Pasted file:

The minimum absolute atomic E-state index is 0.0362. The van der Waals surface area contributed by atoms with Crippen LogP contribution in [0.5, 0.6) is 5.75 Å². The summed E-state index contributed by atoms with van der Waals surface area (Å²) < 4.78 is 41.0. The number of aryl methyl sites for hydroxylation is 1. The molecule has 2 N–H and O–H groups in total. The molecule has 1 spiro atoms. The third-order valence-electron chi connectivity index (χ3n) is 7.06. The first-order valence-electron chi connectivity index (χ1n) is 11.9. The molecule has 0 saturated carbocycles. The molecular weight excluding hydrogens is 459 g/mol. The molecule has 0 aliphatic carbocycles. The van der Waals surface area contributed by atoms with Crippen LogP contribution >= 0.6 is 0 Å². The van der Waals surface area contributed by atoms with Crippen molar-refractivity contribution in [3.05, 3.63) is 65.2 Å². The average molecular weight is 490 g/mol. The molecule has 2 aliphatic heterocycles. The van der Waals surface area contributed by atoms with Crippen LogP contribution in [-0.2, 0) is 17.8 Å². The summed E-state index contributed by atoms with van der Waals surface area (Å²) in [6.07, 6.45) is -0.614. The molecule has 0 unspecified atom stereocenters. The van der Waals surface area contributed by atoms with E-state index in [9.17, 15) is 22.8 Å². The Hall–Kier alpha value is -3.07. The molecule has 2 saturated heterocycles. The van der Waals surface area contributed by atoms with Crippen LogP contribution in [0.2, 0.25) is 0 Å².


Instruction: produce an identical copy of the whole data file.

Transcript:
The minimum absolute atomic E-state index is 0.0362. The van der Waals surface area contributed by atoms with Crippen LogP contribution in [0.5, 0.6) is 5.75 Å². The summed E-state index contributed by atoms with van der Waals surface area (Å²) < 4.78 is 41.0. The number of aryl methyl sites for hydroxylation is 1. The molecule has 2 N–H and O–H groups in total. The molecule has 1 spiro atoms. The third-order valence-electron chi connectivity index (χ3n) is 7.06. The first-order valence-electron chi connectivity index (χ1n) is 11.9. The molecule has 0 saturated carbocycles. The molecular weight excluding hydrogens is 459 g/mol. The molecule has 0 aliphatic carbocycles. The van der Waals surface area contributed by atoms with Crippen LogP contribution >= 0.6 is 0 Å². The van der Waals surface area contributed by atoms with Crippen molar-refractivity contribution in [3.05, 3.63) is 65.2 Å². The average molecular weight is 490 g/mol. The molecule has 2 aliphatic heterocycles. The van der Waals surface area contributed by atoms with Crippen LogP contribution in [-0.2, 0) is 17.8 Å². The summed E-state index contributed by atoms with van der Waals surface area (Å²) in [6.07, 6.45) is -0.614. The molecule has 0 unspecified atom stereocenters. The van der Waals surface area contributed by atoms with E-state index in [9.17, 15) is 22.8 Å². The Hall–Kier alpha value is -3.07. The molecule has 2 saturated heterocycles. The van der Waals surface area contributed by atoms with Crippen LogP contribution in [0.2, 0.25) is 0 Å².